Ah, a new year ushers in a brand new phase of Bible Study. I love it, I really do, just being able to open up a new study guide, meet new people. It’s great. It’s all the excitement of starting a new school year without roasting in your brand-new school clothes (and too-tight shoes) that you really should have saved until fall but you insist on wearing right away, well, ’cause they’re new.
This year we’re studying the divided kingdom and the minor prophets, so don’t be surprised if you see posts heavily influenced by the happenings in I & II Kings.
I should start out by saying that I love the Old Testament. Where else could you get away with the “man after God’s own heart “having a young virgin by his side to keep him warm in his old age? If this doesn’t completely undergird your belief that the Bible is the best book ever, I don’t know what will. All that to say, I Kings opens up with David being old, some scholars suggest that he’s in his 70’s here.
This is a man who has seen and endured so much throughout his lifetime, from fighting lions and bears, and literal giants to being pursued by his best-friend’s father for years. He endures the death of his son by a wife who was garnered through deception and death. His own son issues a plot against him to overtake his throne and in so combating this plot, his son is killed, and this is just the half of it. We could close right here and just skip to the NT, really, because we learn so much through David’s examples of strength, faith, failures, victories and sheer pain, but the Bible doesn’t stop there, so neither do we. The sun may be setting on David’s reign over Israel, but that doesn’t mean his work is done. Now is the time to prepare his son, Solomon, the man who will rule over the nation of Israel, the man who God promised would be David’s successor and the man who would achieve grander scales of wealth, prosperity, safety, wisdom and knowledge greater than any kingdom before.
And you ask yourself:
How do I raise a son/daughter like that?
To choose wisdom and knowledge over riches and achievement?
To follow after God with their whole heart?
To choose obedience over sacrifice?
To move all that head knowledge of the books of the Bible, the names of Joseph’s brothers, how many commandments there are and push it right down into their little hearts and have the Word Made Flesh spill out there?
Because that is what we all want, right?
Believe me, if I had the formula, I’d bottle it up and give it to you in package form, but I will share with you the words that David, the dad, had for his son.
You see, the first chapter of I Kings starts off with a plot to overtake the throne, a plot by David’s 4th son, Adonijah. I guess because David was creeping up in years, Adonijah thought he could pull a fast one on his father. So much so, that he’s pretty brazen about it, he basically assumes the role of king by getting the high priests to support him, having a huge feast and inviting all the important people–and all of his brothers, except, of course, Solomon, and pretty much just assumes the role of king. However, the prophet Nathan learns of this, prompts Bathsheba to talk to David directly and they make their own plans to set Solomon, the rightful heir, upon the throne. Adonijah hears of this and pleads for mercy and is allowed to stay alive as long as he obeys Solomon.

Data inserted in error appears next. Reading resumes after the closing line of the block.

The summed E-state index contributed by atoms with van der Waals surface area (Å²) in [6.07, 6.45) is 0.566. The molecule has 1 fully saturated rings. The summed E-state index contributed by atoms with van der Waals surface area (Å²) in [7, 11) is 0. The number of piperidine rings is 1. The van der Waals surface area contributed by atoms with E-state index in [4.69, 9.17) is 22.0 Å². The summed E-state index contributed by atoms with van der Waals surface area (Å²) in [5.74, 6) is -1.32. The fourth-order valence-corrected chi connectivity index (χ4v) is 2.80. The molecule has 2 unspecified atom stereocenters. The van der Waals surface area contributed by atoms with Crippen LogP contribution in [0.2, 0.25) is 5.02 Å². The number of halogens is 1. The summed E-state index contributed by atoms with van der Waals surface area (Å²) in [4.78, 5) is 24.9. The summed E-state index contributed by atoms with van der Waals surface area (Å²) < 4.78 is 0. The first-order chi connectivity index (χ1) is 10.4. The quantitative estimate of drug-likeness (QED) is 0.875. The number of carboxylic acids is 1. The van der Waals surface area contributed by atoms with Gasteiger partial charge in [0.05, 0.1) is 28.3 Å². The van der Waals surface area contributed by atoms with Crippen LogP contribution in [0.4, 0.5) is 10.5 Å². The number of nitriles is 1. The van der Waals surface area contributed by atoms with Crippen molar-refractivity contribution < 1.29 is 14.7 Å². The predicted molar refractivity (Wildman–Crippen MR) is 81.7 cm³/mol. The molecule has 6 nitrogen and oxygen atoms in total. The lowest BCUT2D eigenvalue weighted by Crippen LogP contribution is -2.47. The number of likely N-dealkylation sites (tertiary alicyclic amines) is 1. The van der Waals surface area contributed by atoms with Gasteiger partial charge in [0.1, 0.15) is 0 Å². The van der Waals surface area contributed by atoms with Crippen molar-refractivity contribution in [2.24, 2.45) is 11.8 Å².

Chapter 2 opens with the words,
“When the time drew near for David to die he gave a charge to Solomon his son.”
“I am about to go the way of all the earth, ” he said. “So be strong, show yourself a man, and observe what the Lord your God requires: Walk in his ways, and keep his decrees and commands, his laws and requirements, as written in the Law of Moses, so that you may prosper in all you do and wherever you go, and that the Lord may keep his promise to me: ‘If your descendants watch how they live, and if they walk faithfully before me with all their heart and soul, you will never fail to have a man on the throne of Israel.”
I love those first few words, “be strong, show yourself a man…”
We witness those scenes in movies, even read about them in books, but this charge is followed up with specific instructions: honoring and obeying God, keeping his commands. It’s just that simple, and we often want to make it more complicated than it has to be, I think it’s because we as Christians allow ourselves to get sucked into what the world’s definition of masculinity and success is: making a ton of money, being in charge, making our own way. Sure, I admire people like Donald Trump and Kobe Bryant to a certain degree. They know their subject matter, they’ve been around the block more than a few times, but these aren’t our fathers, grandfathers, best friends, husbands, they are men that have been elevated in other people’s eyes. Both of my grandfathers were men to whom I can look back and say, certainly, that they would have uttered the same last instructions out of their mouth that David would have. They were not rich, neither one of them had a college degree, but they were incredibly wealthy in that legacy of godliness that they left behind, and for that, all the money in the world could not replace.
Love the godly men in your life, respect and honor them, and above all: listen to them.